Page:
I admit, until this week, I had never heard of the Beer Mile. But, when I googled the term, pages of hits came up. There’s a BeerMile website, a Facebook page, a twitter page, numerous beer races, and even a World Championship Beer Mile! Who knew?
On the FAQ page of the website, one asks What is a Beer Mile? This is the answer:
In the vast world of extreme sports, there exists a sub-culture at its heart best known as “digestive athletics.” The most famous, glorified, respected, and celebrated of all the events of this underworld is the Beer Mile.
The foundation of any true beer mile is built upon two things: drinking beer and running a mile.
The most common format of the beer mile requires a single participant to drink a full-sized beer, run a quarter mile, then repeat the process three times. This results in the consumption of four beers and the running of four quarter miles (hence the beer mile). The entire process is timed. The total time is often used as a measuring stick of competency.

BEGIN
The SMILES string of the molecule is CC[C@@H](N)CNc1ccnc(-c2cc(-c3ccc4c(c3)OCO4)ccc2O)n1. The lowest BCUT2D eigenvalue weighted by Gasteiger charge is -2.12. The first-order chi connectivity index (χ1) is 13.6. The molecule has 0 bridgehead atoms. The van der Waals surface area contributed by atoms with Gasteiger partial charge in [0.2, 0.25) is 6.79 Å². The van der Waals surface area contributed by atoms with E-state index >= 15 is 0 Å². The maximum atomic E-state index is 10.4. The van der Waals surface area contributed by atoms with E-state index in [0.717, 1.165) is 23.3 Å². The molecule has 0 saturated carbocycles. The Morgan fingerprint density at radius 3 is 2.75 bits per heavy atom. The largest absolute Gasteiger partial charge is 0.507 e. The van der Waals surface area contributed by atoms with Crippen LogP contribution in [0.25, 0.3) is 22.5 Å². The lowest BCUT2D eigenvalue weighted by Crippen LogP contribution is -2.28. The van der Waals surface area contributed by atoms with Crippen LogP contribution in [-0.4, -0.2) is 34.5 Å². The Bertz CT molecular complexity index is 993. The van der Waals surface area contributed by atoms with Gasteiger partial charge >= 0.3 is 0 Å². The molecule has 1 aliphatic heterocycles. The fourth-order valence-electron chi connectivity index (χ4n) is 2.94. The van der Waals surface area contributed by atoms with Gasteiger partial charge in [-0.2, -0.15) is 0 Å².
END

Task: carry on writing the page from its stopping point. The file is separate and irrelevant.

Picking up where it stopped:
Digestive Athletics, ha ha ha!!!
According to this official statement issued by the Beer Mile: “On Sunday afternoon [November 2, 2014 in Austin, Texas], Chris Kimbrough, a 44-year-old mother of six, shattered the women’s beer mile world record by 13 seconds, running 6:28.6 in her first attempt at the event” and “Beer mile records are not recognized by USATF or the IAAF, of course, but they are tracked at BeerMile.com, where a list of widely used rules can be found. The general idea is that competitors drink a beer, run a lap, and repeat the sequence three times.”
Chris is already a very fast and accomplished runner, and can run a beer-free mile in about 5 minutes. So, Chris chugged down a 12 ounce can of beer for each of the four laps of the course and still finished in under six and one-half minutes. That’s pretty awesome if you ask me!
What type of beer, you ask?
Beer Mile contestants can drink almost any type of beer, but it must be at least 5.0 percent alcohol by volume. Kimbrough drank Alteration Ale, made by the local brewery Hops and Grain, because it’s one she enjoys; it has 5.1 percent alcohol. Nielsen, on the other hand, chose Budweiser because of its lower carbon dioxide content.
You can read more about this event and watch a video of the race at RunnersWorld.
I think this mom-of-six who runs 1 mile drinking beer sounds so much cooler than the mom-of-5 who wants to run 26.2 miles in FM stiletto heels! What do you think? I think I’d like to try a Chardonnay mile.
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